One of the critical grand challenges of Solar and Space Physics today is understanding and predicting stormtime geospace spanning altitudes from a few tens to millions of kilometers.
The term "geomagnetic storms", coined by Alexander von Humboldt, originates from 19th century observations of sunspots (most notably by Richard Carrington) coinciding with strong perturbations of the geomagnetic field and displays of aurorae. Geomagnetic storms are a consequence of complex plasma disturbances that start at the surface of the sun and then propagate through, and interact with, the interplanetary space environment, before impacting Earth. Storms occur in near-Earth space in response to this increased energy input from the solar wind, especially when coupled with certain interplanetary magnetic field orientations. Storms can have different solar and interplanetary drivers but intense and extreme events often involve series of coronal mass ejections (CMEs) or composites of structures including CMEs and corotating interaction regions.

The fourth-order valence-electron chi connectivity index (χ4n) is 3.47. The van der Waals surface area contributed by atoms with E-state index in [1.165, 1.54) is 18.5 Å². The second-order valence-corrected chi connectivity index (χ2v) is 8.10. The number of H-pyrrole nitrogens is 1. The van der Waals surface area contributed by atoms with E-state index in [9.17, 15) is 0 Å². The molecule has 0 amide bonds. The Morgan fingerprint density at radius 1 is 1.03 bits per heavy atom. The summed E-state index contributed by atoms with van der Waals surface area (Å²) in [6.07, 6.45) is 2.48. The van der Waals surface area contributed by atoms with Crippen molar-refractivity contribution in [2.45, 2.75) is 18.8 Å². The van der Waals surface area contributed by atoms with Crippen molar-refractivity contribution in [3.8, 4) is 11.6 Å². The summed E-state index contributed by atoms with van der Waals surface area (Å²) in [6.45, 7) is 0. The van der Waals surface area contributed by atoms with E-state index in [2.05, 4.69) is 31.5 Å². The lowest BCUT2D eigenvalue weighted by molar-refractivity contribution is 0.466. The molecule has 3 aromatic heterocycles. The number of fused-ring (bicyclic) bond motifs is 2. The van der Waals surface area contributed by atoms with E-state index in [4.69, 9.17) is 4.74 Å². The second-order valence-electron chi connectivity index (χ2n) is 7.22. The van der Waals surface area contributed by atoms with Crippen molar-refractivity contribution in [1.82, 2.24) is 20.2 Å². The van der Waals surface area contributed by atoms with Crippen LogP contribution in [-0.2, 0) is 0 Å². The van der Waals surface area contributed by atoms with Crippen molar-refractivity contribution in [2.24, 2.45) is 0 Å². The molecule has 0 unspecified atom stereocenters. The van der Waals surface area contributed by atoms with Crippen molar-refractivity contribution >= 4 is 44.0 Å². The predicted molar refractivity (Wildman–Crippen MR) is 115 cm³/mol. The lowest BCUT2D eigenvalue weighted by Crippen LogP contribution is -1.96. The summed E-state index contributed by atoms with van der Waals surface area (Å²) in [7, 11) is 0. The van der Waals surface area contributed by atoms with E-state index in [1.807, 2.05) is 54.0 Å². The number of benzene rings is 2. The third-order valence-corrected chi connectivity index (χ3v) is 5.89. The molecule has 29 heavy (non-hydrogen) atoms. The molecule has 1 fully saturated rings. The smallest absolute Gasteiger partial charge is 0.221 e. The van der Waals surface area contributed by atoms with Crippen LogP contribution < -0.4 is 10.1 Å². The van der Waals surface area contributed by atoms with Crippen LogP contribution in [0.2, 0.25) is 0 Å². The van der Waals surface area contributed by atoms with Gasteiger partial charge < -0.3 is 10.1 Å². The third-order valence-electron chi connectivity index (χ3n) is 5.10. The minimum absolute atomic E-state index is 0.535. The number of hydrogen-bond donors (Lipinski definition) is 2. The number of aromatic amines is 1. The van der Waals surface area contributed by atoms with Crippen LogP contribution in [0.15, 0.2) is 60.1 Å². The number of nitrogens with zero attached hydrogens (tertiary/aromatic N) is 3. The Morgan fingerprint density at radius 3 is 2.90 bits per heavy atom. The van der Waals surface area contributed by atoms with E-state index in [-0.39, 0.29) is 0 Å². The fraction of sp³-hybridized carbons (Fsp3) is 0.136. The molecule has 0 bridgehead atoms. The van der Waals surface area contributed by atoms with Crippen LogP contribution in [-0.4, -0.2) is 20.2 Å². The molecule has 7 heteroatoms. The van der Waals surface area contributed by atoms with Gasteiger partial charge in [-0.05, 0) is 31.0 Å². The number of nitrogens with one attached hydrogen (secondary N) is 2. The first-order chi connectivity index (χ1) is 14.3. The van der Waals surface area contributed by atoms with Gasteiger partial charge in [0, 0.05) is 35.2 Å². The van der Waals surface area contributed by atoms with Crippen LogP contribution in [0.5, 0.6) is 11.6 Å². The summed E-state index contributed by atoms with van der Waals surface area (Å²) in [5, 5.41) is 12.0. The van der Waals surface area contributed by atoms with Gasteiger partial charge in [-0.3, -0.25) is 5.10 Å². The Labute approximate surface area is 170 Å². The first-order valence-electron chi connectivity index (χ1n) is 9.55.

Stormtime geospace is a system of systems representing interconnected physical domains of the near-Earth environment: the magnetosphere, including all of its regions; the ionosphere; the upper atmosphere in which the ionosphere is embedded. Geospace is driven by disturbances at its outer boundary and interacts with the lower atmosphere at low altitudes. The different domains of geospace are populated by neutral gases and plasmas that are immersed in electromagnetic fields and evolve on disparate temporal and spatial scales. During storms, all of these domains become active and engage in complex, cross-scale interactions that profoundly alter the entire system. The complexity of the underlying physical processes defines the daunting challenge of predicting the most severe impacts of space weather on our technological infrastructure.
To highlight their pervasive effects throughout geospace, we refer to geomagnetic storms as geospace storms.